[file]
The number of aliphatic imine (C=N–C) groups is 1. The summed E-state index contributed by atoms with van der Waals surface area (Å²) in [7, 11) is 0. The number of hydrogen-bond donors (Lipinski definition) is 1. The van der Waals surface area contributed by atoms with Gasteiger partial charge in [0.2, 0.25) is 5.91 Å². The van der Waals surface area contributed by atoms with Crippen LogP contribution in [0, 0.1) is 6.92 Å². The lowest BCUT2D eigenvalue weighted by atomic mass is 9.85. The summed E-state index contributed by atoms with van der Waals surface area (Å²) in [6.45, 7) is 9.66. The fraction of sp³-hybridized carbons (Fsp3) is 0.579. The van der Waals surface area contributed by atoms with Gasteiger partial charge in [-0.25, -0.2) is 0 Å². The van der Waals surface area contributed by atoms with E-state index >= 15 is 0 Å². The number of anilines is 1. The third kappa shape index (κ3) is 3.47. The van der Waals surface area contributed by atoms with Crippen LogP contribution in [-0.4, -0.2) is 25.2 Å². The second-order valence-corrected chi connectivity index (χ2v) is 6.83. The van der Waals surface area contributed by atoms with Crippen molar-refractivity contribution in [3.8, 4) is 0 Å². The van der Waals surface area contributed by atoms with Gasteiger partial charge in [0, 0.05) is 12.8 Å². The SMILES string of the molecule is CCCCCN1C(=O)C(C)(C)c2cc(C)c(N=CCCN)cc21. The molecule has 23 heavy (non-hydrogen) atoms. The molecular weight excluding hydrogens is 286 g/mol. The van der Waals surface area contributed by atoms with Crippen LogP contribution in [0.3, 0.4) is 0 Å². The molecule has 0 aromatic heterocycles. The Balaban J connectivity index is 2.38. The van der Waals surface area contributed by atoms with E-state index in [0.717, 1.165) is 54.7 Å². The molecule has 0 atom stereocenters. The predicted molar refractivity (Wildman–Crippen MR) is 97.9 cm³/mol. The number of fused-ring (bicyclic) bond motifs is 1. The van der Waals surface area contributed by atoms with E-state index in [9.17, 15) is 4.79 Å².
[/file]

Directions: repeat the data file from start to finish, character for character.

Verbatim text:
The number of aliphatic imine (C=N–C) groups is 1. The summed E-state index contributed by atoms with van der Waals surface area (Å²) in [7, 11) is 0. The number of hydrogen-bond donors (Lipinski definition) is 1. The van der Waals surface area contributed by atoms with Gasteiger partial charge in [0.2, 0.25) is 5.91 Å². The van der Waals surface area contributed by atoms with Crippen LogP contribution in [0, 0.1) is 6.92 Å². The lowest BCUT2D eigenvalue weighted by atomic mass is 9.85. The summed E-state index contributed by atoms with van der Waals surface area (Å²) in [6.45, 7) is 9.66. The fraction of sp³-hybridized carbons (Fsp3) is 0.579. The van der Waals surface area contributed by atoms with Gasteiger partial charge in [-0.25, -0.2) is 0 Å². The van der Waals surface area contributed by atoms with E-state index >= 15 is 0 Å². The number of anilines is 1. The third kappa shape index (κ3) is 3.47. The van der Waals surface area contributed by atoms with Crippen LogP contribution in [-0.4, -0.2) is 25.2 Å². The second-order valence-corrected chi connectivity index (χ2v) is 6.83. The van der Waals surface area contributed by atoms with Crippen molar-refractivity contribution in [3.8, 4) is 0 Å². The van der Waals surface area contributed by atoms with Gasteiger partial charge in [0, 0.05) is 12.8 Å². The SMILES string of the molecule is CCCCCN1C(=O)C(C)(C)c2cc(C)c(N=CCCN)cc21. The molecule has 23 heavy (non-hydrogen) atoms. The molecular weight excluding hydrogens is 286 g/mol. The van der Waals surface area contributed by atoms with Crippen LogP contribution in [0.3, 0.4) is 0 Å². The molecule has 0 aromatic heterocycles. The Balaban J connectivity index is 2.38. The van der Waals surface area contributed by atoms with E-state index in [0.717, 1.165) is 54.7 Å². The molecule has 0 atom stereocenters. The predicted molar refractivity (Wildman–Crippen MR) is 97.9 cm³/mol. The number of fused-ring (bicyclic) bond motifs is 1. The van der Waals surface area contributed by atoms with E-state index in [9.17, 15) is 4.79 Å².